With the kickoff of our Winter/Spring Distance Training Program (DTP) session, I've found myself back at the track the past 2 weeks. In a lot of ways, the track feels like home to me. It takes me back to the good old days in high school where all we did was run circles every day (save for the occasional "long run"). So when we get to go to the track to run now, its that one special day each week where I get to relive some glory and hopefully improve my fitness at the same time. And in one respect, the nice thing about tracks is that they are pretty much all the same, regardless of where you go. The best part about them - once you step on the surface, you just feel faster automatically. Its like magic. And, no hills or traffic to worry about. Just you, the track, and your watch. Life is just more simple on the track.
Of course, with the feeling of being faster comes the responsibility to exhibit some self control when running. Simply put, it is just too easy to run WAY faster than you probably should be for the purpose of your workout. In the case of all of our DTP runners, they are training for 10 milers, half marathons, and marathons. So in all of these situations, nobody should be running all out like you might be if you were training for the mile or 800. We're training for endurance events, not sprints. And I'm guessing anyone reading this likely is as well. So with that said, when you plan for a track workout, you should first consider the purpose of the workout relative to the race you are training for. You see, not all workouts are created equal for different events, even if it is the same workout. Let me explain.
Last night's workout was a fun one - but one that if done properly, shouldn't leave you trashed: 12 x 400m repeats. A sprinter or middle distance runner on the other hand, may have a goal of running these as fast as possible. But as distance runners, we'd never be using the speed of running that fast in a 10 miler all the way up to a marathon, so why focus a workout around it? That's why we need to exercise caution. We want to train to the demands of the event (ie specificity).
Now what most people will do, despite the cautionary explanation at the beginning of the workout given to all runners, is hammer the first half of the 400s and hang on for the last half or cut the number of reps short due to feeling sluggish or too tired by the end. The purpose of a workout like this for distance runners is two fold:
1) Running fast helps encourage proper form, mechanics, and coordination. By covering nearly 3 miles with adequate rest between each rep, you give your body a solid support boost of what proper running should feel like. This helps strengthen all the muscles, tissues, and ligaments without overloading them like we do on some of the other workouts throughout the week.
2) Running shorter, faster intervals introduces lactate into your system only a little bit at a time, allowing you to start teaching your body how to handle it, without introducing too much, since the interval only lasts a few minutes at most before the recovery period allows you to recover. As the intervals progress in distance throughout the season, recovery periods shorten and speed slows just a bit, which will enable your body to be better accustomed to these workouts and processing lactate.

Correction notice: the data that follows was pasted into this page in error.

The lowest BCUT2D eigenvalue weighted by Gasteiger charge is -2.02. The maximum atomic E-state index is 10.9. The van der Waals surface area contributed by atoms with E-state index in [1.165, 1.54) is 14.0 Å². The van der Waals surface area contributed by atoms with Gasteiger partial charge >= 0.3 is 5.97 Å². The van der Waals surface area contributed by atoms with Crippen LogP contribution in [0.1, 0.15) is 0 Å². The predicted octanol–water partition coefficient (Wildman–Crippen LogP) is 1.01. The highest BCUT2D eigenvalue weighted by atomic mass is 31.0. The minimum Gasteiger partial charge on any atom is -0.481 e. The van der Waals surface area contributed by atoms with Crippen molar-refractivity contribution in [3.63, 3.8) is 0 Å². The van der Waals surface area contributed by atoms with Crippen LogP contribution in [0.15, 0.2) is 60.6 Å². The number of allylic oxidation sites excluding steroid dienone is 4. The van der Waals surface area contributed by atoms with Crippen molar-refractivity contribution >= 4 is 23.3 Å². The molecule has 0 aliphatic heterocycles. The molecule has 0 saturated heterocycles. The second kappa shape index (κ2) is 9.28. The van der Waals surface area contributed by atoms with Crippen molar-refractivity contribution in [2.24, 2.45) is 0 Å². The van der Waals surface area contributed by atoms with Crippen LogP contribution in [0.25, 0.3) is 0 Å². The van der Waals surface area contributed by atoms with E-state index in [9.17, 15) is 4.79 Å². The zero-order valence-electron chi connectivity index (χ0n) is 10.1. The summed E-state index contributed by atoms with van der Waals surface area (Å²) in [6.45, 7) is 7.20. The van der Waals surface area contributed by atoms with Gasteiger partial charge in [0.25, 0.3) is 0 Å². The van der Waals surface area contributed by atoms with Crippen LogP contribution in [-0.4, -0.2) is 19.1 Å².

So in a workout like 12 x 400, the goal is not to run these as fast as possible. The goal is to run them as fast as possible, while maintaining good form and control in each and every interval. If you are feeling good, you can progress the pace of these by starting around 10k pace and bringing it down toward 3k pace. I broke each set of 3 reps into buckets with goal paces, progressing down with the passing of each group. While I started out a bit faster than planned, my effort remained controlled and I never felt like I forced my effort. Below is how each set played out for me:
1-3: 1:28, 1:26, 1:27
4-6: 1:26, 1:26, 1:25
7-9: 1:24, 1:25, 1:23
10-12: 1:23, 1:22, 1:21
Pretty steady progression down, with an average of around 1:24-5. I finished feeling like I had just run a workout, but not overly beat. If I had more work to do in the workout, I could have kept going without feeling like I'd sacrifice recovery for my long run on Saturday. And that's the key - don't sacrifice your other workouts because you ran too hard it one. One workout does not a training plan make. It is the collective sum of the work that matters, so you could have killer track sessions, but unless you are putting in quality elsewhere, its simply not going to pay off on race day. Looking at the Jack Daniels Running Calculator, I was pretty much within range of where I should be:
Can't wait till next week when we get to do it all over again, of course in the form of a different workout (reps of 800s).
What about you - are you a big track lover or a track hater? Or do you love to hate the track???